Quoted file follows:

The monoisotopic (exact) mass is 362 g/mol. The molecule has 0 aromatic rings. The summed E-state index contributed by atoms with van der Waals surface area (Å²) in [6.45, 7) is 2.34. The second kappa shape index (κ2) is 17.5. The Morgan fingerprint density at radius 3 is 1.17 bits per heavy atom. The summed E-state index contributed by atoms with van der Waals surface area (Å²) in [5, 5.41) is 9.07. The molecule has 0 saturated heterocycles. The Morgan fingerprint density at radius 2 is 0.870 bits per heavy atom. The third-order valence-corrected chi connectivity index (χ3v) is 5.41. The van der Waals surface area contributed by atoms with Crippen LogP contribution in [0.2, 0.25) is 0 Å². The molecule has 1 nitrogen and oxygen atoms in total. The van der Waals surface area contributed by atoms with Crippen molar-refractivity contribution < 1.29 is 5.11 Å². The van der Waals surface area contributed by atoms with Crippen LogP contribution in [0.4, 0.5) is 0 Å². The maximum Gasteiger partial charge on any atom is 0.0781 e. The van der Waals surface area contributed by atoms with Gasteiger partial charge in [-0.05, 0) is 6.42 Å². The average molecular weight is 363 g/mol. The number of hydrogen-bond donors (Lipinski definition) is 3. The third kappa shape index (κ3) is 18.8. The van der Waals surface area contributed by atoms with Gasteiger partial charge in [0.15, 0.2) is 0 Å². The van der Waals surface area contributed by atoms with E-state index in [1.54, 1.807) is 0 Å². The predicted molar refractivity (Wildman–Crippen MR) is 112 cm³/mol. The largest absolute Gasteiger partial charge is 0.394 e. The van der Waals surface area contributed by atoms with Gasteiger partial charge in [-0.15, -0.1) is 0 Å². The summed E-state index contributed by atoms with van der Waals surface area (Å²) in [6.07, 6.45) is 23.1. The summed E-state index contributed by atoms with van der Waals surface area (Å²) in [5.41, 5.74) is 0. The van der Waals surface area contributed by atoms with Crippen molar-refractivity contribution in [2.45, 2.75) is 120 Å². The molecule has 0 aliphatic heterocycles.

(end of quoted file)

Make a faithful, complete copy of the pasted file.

The monoisotopic (exact) mass is 362 g/mol. The molecule has 0 aromatic rings. The summed E-state index contributed by atoms with van der Waals surface area (Å²) in [6.45, 7) is 2.34. The second kappa shape index (κ2) is 17.5. The Morgan fingerprint density at radius 3 is 1.17 bits per heavy atom. The summed E-state index contributed by atoms with van der Waals surface area (Å²) in [5, 5.41) is 9.07. The molecule has 0 saturated heterocycles. The Morgan fingerprint density at radius 2 is 0.870 bits per heavy atom. The third-order valence-corrected chi connectivity index (χ3v) is 5.41. The van der Waals surface area contributed by atoms with Crippen LogP contribution in [0.2, 0.25) is 0 Å². The molecule has 1 nitrogen and oxygen atoms in total. The van der Waals surface area contributed by atoms with Crippen molar-refractivity contribution < 1.29 is 5.11 Å². The van der Waals surface area contributed by atoms with Crippen LogP contribution in [0.4, 0.5) is 0 Å². The maximum Gasteiger partial charge on any atom is 0.0781 e. The van der Waals surface area contributed by atoms with Gasteiger partial charge in [-0.05, 0) is 6.42 Å². The average molecular weight is 363 g/mol. The number of hydrogen-bond donors (Lipinski definition) is 3. The third kappa shape index (κ3) is 18.8. The van der Waals surface area contributed by atoms with Gasteiger partial charge in [0.15, 0.2) is 0 Å². The van der Waals surface area contributed by atoms with E-state index in [1.54, 1.807) is 0 Å². The predicted molar refractivity (Wildman–Crippen MR) is 112 cm³/mol. The largest absolute Gasteiger partial charge is 0.394 e. The van der Waals surface area contributed by atoms with Gasteiger partial charge in [-0.15, -0.1) is 0 Å². The summed E-state index contributed by atoms with van der Waals surface area (Å²) in [6.07, 6.45) is 23.1. The summed E-state index contributed by atoms with van der Waals surface area (Å²) in [5.41, 5.74) is 0. The van der Waals surface area contributed by atoms with Crippen molar-refractivity contribution in [2.45, 2.75) is 120 Å². The molecule has 0 aliphatic heterocycles.